|"My Fair Tommy"|
|Number in season:||4b|
|Original Airdate:|| December 30, 2004|
May 12, 2005
|Written by:||Dietrich Smith|
|Storyboard by:||Stéphanie Gignac|
"Buster's Green Thumb"
"Lights, Camera... Opera!"
D.W. needs to teach Tommy manners in order to uphold her bet with Emily by the Parent-Visiting day. However, this is a big challenge for D.W. In the end will Tommy have good manners, or will he just go along with Timmy?
It's Friday and it's time to announce the winner of the Good Behavior Award. D.W. wins the award and gets a chocolate cupcake, but before she can eat it, the Tibble Twins launch a rocket that ricochets off the walls of the classroom, shreds through D.W.'s picture on the wall, and crashes into her cupcake.
Miss Morgan then puts Tommy in a time-out first. When it's time for Timmy's time-out, Timmy switches scarfs with Tommy to confuse Ms. Morgan. Later that night Timmy tells Tommy he's better at taking time-outs. At first, Tommy takes it as a compliment, but a few seconds later, he gets in a fight with Timmy, and their grandmother comes in to find the two rumbling.
The next day at school, Tommy approaches D.W. and Emily and asks them to teach him to be good. At first the two girls take it as a joke and laugh, but then think about what it would be like if the Tibbles were good. With that thought, Emily and D.W. make a bet that if D.W. can make Tommy good, Emily will do all of D.W.'s snack time clean ups for a month.
D.W. gives Tommy a task, if he does it right he gets Gummy Slugs. One morning when Timmy wakes and doesn't find Tommy in bed, he heads downstairs and sprays the kitchen with a water gun, but ends up spraying his grandmother. After cleaning up the mess, Timmy heads over to D.W.'s house to find Tommy getting a Gummy Slug, then starts chasing him through the house.
Eventually, D.W. gives up on teaching Tommy to be good, but then Tommy grabs D.W., then quickly lets go of her and apologizes. All of the students are surprised by this, and D.W. chooses to give Tommy another chance. After lots of teaching, Tommy learns to behave like a good child.
On Parent-Visiting day, D.W. thinks that if Tommy can get one parent to say, "What a well-behaved boy!" he will succeed, and officially be a good person. During the day, Tommy does good things such as giving Ms. Morgan a watermelon (which is much bigger than an apple), picking up the splattered watermelon after Timmy pushes it off the desk on purpose, pouring punch for people, complementing people's clothing, taking responsibility for smearing paint on the blackboard (even though Timmy did it), and resisting to fight Timmy when he tries to pick a fight. Then Mrs. Terracini (Sara's grandmother) says, "What a well behaved boy!" and pulls on Tommy's cheek.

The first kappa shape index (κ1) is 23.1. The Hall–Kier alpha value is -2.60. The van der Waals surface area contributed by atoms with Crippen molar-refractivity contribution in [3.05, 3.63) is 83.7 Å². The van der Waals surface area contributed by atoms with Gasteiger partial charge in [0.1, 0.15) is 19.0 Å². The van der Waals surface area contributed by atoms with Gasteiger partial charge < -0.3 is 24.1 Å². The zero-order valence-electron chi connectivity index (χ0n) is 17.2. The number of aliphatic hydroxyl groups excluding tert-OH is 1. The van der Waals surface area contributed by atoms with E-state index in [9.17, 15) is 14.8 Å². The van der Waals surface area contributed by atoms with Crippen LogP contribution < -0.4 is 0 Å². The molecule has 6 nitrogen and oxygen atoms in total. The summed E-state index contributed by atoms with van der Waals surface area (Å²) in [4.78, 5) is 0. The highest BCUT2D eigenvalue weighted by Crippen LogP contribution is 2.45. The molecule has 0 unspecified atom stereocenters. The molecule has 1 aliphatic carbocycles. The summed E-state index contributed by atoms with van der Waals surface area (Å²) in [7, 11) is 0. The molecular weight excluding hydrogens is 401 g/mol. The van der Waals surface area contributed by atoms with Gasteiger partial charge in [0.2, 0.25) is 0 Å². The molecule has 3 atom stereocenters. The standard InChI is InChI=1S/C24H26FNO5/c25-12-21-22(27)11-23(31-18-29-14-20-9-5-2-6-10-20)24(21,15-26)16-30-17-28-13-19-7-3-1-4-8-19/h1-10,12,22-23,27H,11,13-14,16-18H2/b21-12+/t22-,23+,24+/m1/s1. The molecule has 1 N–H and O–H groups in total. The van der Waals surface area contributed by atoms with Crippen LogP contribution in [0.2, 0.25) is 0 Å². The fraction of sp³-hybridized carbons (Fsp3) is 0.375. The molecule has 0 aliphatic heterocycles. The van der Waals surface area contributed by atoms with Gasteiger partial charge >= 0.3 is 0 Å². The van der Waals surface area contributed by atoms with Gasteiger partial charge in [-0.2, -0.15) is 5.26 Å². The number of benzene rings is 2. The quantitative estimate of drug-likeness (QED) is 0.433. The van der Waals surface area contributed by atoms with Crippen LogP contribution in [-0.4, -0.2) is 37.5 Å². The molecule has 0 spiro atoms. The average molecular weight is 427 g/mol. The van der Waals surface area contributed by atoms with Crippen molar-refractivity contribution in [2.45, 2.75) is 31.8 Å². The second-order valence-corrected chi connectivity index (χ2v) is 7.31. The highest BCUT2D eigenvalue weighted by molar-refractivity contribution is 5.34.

On the day of the Good Behavior Awards, Tommy wins a vanilla cupcake. This angers Tommy, as he dislikes vanilla cupcakes, and wants a chocolate one instead. He takes the cupcake, throws it on the ground, and stomps on it angrily. Following this, Timmy cheerfully shouts "He's back!" Outside D.W. and Emily are building a sand castle. Tommy asks the girls if he and Timmy can destroy it. He then lets Timmy destroy it first. The episode ends with the twins running off laughing, and D.W. and Emily saying "Tibbles" in unison.
- James MacDonald
- Mrs. Hulser
- David Read
- Jane Read
- Mrs. Tibble
- Amanda Hulser
- Unknown Male Adult Rabbit (Number 2)
- Unknown Female Adult Bear (Number 3)
- Maryann's father
- One of the adults' last names, Hulser, is revealed in this episode.
- This is the second time Lisa speaks in the series. The first is in "D.W.'s Very Bad Mood."
- This is one of the few episodes in which Arthur does not make an appearance.
- When Tommy starts eating a flower there are flowers and a bucket. When D.W yells “That’s it these lessons are over!”, there is no bucket or flowers.
- This is the first time Gummy Slugs are seen. The second is in "Binky Goes Nuts."
- D.W. teaches Tommy how to behave and learn proper manners, which is somewhat similar to both The Tibbles learning their manners in "Mind Your Manners."
- This episode's title is a parody of the Broadway musical and 1964 movie My Fair Lady, which was based on George Bernard Shaw's 1913 play Pygmalion. The plot of the episode is also loosely based on the musical: A character accepts a friend’s challenge to make a rough person more presentable, uses sweets as bribes and presents the new and improved student at a social event.